Home Care Medicaid Fraud Developments in Kentucky, Virginia, and Ohio
June 28, 2013 02:50 PM
The National Council on Medicaid Home Care (the Council) reports on recent developments in Medicaid fraud, including: 1) alleged fraud of caregivers for the disabled in Kentucky; 2) convicted fraud of an owner of a personal care services company in Virginia; and 3) an Ohio governmental audit targeting home care.
On June 17, Kentucky Attorney General Jack Conway indicted two individuals for allegedly defrauding Kentucky’s Medicaid program. Kentucky charged William Qualls and Linda Smith with Devising or Engaging in a Scheme to Defraud the Kentucky Medicaid Program and Theft by Unlawful Taking Over $500 but under $10,000. The Office of the Attorney General claims that both defendants submitted false timesheets to Medicaid when working as caregivers for the disabled. If convicted, each defendant faces up to $10,000 in fines and 10 years in prison.
To see the press release in Kentucky, click here.
On June 13, Angie Gilchrist was sentenced to 33 months in prison, an additional three years of supervised release, and nearly $295,000 in restitution for defrauding Virginia’s Medicaid program. She had pled guilty to health care fraud on February 19.
Gilchrist was the owner and operator of A-Z Alpha Omega In Home Personal Care Service, LLC (A-Z), which provided Medicaid respite care out of Suffolk, Virginia. Between October 2008 and October 2012, Gilchrist filed around 385 claims for respite care not rendered by A-Z to 38 Medicaid recipients. Gilchrist was reimbursed for $294,713 for these false claims.
To see the press release in Virginia, click here.
On June 13, Ohio released findings from an audit of the Department of Job and Family Services (the Department). While Medicaid is now administered by a separate state agency, it used to be administered by the Department.
The audit found that the state could save $20 million a year by investing in greater oversight to home care. Such oversight strategies include service verification and telephone monitoring. For example, the state would either require home care workers to call the state from the clients’ home phones, or use GPS-tracked cell phones. These precautions would in turn limit instances of fraudulent billing (either billing for services not rendered, or double billing). The audit also found that the state could save an additional $10 million a year if it demanded surety bonds from certain types of entities historically prone to committing fraud, like home care companies.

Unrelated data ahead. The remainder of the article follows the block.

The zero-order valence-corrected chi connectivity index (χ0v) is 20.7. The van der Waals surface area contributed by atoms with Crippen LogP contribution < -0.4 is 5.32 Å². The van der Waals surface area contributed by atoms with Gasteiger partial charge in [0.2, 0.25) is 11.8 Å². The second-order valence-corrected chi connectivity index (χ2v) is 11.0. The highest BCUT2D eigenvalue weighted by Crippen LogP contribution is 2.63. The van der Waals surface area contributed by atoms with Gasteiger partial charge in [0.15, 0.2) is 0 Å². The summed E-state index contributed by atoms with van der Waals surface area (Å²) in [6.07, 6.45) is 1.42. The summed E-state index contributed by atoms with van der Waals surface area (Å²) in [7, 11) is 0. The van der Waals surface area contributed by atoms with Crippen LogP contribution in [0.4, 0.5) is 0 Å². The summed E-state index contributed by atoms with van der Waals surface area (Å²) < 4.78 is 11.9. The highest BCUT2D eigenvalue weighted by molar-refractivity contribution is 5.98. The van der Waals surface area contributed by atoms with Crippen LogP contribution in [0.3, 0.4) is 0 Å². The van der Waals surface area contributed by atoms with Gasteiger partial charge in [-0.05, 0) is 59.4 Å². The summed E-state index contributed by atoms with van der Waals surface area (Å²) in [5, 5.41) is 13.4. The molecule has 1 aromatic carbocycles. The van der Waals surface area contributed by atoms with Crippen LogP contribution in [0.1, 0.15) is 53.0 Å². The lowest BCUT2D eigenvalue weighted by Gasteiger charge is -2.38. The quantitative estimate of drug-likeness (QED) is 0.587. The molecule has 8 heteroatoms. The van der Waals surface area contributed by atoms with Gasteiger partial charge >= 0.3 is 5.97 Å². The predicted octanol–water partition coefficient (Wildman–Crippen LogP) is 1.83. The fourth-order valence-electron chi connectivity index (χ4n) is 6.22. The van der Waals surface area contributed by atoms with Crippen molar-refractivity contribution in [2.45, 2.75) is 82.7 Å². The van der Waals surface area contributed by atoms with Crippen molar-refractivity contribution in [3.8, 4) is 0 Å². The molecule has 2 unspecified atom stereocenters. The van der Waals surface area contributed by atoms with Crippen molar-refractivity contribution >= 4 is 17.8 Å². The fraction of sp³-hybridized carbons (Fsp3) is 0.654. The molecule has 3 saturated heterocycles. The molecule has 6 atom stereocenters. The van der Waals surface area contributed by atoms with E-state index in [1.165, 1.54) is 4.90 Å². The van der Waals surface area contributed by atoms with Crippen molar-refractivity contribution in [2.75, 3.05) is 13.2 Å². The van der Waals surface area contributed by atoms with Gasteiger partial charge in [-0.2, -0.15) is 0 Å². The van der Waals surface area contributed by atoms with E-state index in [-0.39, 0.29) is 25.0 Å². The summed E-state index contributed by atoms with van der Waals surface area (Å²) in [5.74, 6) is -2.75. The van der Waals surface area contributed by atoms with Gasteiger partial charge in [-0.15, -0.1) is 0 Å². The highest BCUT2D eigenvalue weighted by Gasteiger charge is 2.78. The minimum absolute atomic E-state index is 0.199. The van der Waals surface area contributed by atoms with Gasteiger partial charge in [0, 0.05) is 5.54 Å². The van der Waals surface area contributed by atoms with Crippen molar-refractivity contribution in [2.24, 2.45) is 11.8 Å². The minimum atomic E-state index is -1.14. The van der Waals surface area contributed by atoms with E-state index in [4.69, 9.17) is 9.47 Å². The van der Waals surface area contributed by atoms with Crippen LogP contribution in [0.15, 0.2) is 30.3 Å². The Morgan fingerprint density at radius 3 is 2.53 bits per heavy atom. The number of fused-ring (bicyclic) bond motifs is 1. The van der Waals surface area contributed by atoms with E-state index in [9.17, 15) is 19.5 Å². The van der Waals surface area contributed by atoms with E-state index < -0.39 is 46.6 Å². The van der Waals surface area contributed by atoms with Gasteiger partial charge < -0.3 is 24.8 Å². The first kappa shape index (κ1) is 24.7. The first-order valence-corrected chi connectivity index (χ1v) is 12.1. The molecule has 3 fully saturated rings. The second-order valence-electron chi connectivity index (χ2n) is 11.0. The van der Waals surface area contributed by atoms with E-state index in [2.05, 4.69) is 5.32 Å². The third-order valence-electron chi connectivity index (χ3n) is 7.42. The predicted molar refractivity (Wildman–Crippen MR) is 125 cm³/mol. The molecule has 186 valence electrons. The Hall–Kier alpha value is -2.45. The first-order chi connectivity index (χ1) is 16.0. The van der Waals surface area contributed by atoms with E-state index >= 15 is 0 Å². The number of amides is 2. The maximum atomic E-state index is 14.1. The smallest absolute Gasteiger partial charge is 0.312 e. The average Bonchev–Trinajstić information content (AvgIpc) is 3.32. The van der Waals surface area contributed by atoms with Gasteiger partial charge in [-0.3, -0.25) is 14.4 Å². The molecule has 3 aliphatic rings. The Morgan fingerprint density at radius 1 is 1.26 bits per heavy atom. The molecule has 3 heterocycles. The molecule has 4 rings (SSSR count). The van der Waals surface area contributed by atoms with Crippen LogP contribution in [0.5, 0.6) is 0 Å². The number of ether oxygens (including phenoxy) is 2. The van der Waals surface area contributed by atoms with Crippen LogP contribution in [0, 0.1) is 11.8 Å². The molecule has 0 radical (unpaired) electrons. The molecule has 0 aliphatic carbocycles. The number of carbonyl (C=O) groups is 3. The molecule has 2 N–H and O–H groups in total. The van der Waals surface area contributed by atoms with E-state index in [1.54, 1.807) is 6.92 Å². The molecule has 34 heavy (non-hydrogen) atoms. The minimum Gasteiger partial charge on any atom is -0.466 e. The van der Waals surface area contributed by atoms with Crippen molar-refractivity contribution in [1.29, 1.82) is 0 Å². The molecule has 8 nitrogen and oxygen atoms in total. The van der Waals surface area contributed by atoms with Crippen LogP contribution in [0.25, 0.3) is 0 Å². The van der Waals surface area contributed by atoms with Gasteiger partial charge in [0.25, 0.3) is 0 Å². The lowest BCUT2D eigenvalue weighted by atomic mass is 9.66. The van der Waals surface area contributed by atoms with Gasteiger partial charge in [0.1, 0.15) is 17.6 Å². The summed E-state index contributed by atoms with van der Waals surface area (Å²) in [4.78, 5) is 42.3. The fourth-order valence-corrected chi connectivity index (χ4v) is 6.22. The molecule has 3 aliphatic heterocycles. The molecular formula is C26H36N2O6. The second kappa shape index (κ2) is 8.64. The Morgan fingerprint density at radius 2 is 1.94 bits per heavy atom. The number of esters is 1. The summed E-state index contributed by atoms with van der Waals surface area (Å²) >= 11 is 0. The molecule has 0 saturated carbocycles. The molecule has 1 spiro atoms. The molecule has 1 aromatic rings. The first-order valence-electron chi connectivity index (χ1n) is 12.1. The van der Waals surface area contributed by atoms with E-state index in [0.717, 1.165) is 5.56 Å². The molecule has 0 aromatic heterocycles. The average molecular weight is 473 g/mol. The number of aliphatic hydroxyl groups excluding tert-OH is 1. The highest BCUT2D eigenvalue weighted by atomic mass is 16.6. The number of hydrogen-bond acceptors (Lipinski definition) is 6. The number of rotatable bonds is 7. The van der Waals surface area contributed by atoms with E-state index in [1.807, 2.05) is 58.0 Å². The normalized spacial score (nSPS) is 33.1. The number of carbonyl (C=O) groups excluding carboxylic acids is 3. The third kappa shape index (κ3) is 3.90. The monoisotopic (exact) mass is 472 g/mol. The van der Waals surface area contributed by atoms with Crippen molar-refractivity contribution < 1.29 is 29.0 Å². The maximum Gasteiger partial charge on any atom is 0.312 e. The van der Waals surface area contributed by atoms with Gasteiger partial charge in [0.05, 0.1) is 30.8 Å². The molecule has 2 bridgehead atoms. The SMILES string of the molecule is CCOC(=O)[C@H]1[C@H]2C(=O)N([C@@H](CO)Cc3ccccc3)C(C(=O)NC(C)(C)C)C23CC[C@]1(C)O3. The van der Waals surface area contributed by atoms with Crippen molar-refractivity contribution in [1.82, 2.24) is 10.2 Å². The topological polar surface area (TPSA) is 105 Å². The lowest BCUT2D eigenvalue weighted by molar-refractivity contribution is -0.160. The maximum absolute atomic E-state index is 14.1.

To see the full story on the Ohio audit, click here and here.
To see earlier Medicaid Council Report articles on alleged and established home care Medicaid fraud in Missouri and Rhode Island, click here, and in Alaska and Louisiana, click here.
States are increasingly seeing home care as “low hanging fruit” for payment recoveries - as the industry takes up a large percentage of the Medicaid budget while unfortunately containing an amount of fraud. Home care companies should continue to monitor developments in Ohio, which may be omens of future regulations there and elsewhere intended to prevent such fraud. Home care companies should welcome this possibility, and advocate on a state and federal level to help craft sound legislation that protects patients while putting the fewest restrictions on honest caregivers.
Fraud committed by individual caregivers, which the Council has been seeing with increased frequency, exists in a consumer directed program. Stakeholders should know that this might encourage state Medicaid programs to consider an agency model as a way of securing better oversight of individual caregivers.
Home care companies should be aware that despite increased enforcement efforts, home care companies and individual caregivers alike continue to face allegations of Medicaid fraud, primarily focused on billing for services not rendered. These trends have contributed to a movement to require background checks for caregivers, and stakeholders should actively engage in that process through the forums or state advocacy.
Also, to the extent that the alleged false billings relate to services where no documentation exists to support the billing, home care companies need to redouble efforts in that regard. Home care companies are encouraged to keep abreast of program integrity initiatives in their states, and to contact the Council with any questions or concerns.